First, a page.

76R Bayberry Avenue

76R Bayberry Avenue, entrance to Coastal Acres Camping Court, by David W. Dunlap (2008).

76R Bayberry Avenue, entrance to Coastal Acres Camping Court, by David W. Dunlap (2008).

F/V Silver Mink, by David Jarrett (1982).

F/V Silver Mink, by David Jarrett (1982).

“In the Shelter of Cape Cod’s Sandy Arm — Your Port o’ Call.” The motto of the Coastal Acres Camping Court has the pleasingly anachronistic ring of a place that’s endured the changing fashions of Cape-end vacation styles. It was developed by Capt. Manny Phillips, a towering figure of the fishery. His purse seiner, Silver Mink, brought in a record 250,000 pounds of tuna one day in 1959. Captain Phillips opened the 15-acre campsite in 1967 and sold Silver Mink. His son-in-law, Richard Perry, took over Coastal Acres, which is still family-run. Open-space advocates say the property, now more than 23 acres, is the largest undeveloped parcel in town.

Update | “Jamie Veara, a spokesperson for the trust that owns the Coastal Acres campground in the West End, told The Banner on Tuesday morning that the property is under contract. The transaction involves two parcels on a 22-plus-acre site, which had been listed at $4.5 million.” — The Provincetown Banner, 15 October 2015.


Consult the documents or view the images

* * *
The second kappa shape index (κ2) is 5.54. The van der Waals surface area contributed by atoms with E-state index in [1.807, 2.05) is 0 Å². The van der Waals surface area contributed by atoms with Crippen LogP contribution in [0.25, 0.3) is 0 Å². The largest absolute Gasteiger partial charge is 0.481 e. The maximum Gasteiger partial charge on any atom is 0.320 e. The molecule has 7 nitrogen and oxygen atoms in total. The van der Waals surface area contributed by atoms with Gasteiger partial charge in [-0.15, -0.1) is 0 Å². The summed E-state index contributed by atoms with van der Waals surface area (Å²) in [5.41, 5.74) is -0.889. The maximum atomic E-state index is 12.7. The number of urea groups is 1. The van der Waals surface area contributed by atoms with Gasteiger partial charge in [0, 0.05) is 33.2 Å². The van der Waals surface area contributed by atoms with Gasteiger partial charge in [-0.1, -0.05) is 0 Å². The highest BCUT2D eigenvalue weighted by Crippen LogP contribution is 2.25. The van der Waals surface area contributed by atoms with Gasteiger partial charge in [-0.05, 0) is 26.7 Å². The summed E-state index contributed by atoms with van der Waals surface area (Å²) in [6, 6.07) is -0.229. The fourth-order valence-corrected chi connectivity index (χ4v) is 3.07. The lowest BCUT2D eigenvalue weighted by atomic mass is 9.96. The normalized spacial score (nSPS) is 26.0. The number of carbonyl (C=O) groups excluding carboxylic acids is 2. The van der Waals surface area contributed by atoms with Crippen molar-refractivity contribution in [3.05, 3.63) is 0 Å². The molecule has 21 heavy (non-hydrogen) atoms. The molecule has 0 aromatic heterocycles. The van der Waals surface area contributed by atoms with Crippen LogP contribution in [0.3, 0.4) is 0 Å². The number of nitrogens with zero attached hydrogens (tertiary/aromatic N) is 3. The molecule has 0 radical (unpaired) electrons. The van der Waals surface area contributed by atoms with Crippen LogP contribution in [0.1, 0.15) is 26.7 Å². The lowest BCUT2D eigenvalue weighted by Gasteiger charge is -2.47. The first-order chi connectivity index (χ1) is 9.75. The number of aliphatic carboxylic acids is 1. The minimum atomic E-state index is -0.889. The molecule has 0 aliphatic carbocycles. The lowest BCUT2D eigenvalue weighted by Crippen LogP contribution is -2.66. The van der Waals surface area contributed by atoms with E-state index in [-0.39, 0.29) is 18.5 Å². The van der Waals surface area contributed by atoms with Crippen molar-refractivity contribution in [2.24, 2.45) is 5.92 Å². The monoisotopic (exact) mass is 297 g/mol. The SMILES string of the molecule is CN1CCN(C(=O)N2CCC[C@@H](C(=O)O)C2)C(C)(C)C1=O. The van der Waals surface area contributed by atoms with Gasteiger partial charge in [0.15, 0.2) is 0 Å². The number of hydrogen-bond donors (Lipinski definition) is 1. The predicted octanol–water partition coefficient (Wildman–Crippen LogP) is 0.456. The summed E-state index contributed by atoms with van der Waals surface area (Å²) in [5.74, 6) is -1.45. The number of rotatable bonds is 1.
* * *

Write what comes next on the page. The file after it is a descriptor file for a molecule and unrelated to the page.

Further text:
238 Bradford Street

Provincetown Theater

Against a tradition of impromptu theater spaces, a purpose-built playhouse opened in June 2004 in the reconstructed Provincetown Mechanics garage (formerly Cape End Motors). It is now the 130-to-145-seat Provincetown Theater. It was developed by the Provincetown Theater Foundation as a home for the Provincetown Theatre Company (founded 1963) and the Provincetown Repertory Theatre (founded 1995), and designed by Brown Lindquist Fenuccio & Raber of Yarmouthport. More pictures and history »

455 Commercial Street

Now home to Scott Rodgers and Jon Hubanks, 455 Commercial Street was constructed in the early 20th century as a berth not for a whom, but for a what: Tamerlane. This sailboat took its name from a whaling bark captained by Joshua Baker Winslow on three voyages out of New Bedford, in 1854, 1858, and 1865. Provincetown’s Tamerlane was owned by Captain Winslow’s grandson, Henry Joshua Winslow (1880-1963), and his wife, Grace (Davenport) Winslow (1877-1970). The Winslows built and spent summers in the gambrel-roofed house next door, 457 Commercial Street. Tamerlane was kept in this combination boat house and garage. “They sailed her in Provincetown Harbor,” the Winslows’ granddaughter, Katharine Winslow Herzog, wrote in 2018. “The Tamerlane was quite well known. People still tell fearsome tales of my grandmother ringing a bell and telling people to stay off of that boat!” Both Nos. 455 and 457 were owned at one time by George Bryant. He sold them in separate years to separate owners, and the boat house-garage was converted into a dwelling. Rodgers bought it in 2016. He and Herzog met online after he noticed her middle name — Winslow — on a Facebook post she wrote about Provincetown. The families met in person in July 2018. “Kathy put together a collection of photographs and a written history of the property for us, which we will treasure,” Rodgers wrote later that day. “We now have pictures of the original boat, the Tamerlane, that was stored in our home when not in use.” Tamerlane wound up in the hands of Munro G. “Mun” Moore (1927-1995), an avid sailor, a developer, and a founder of the Fine Arts Work Center.

[Updated 2018-07-25]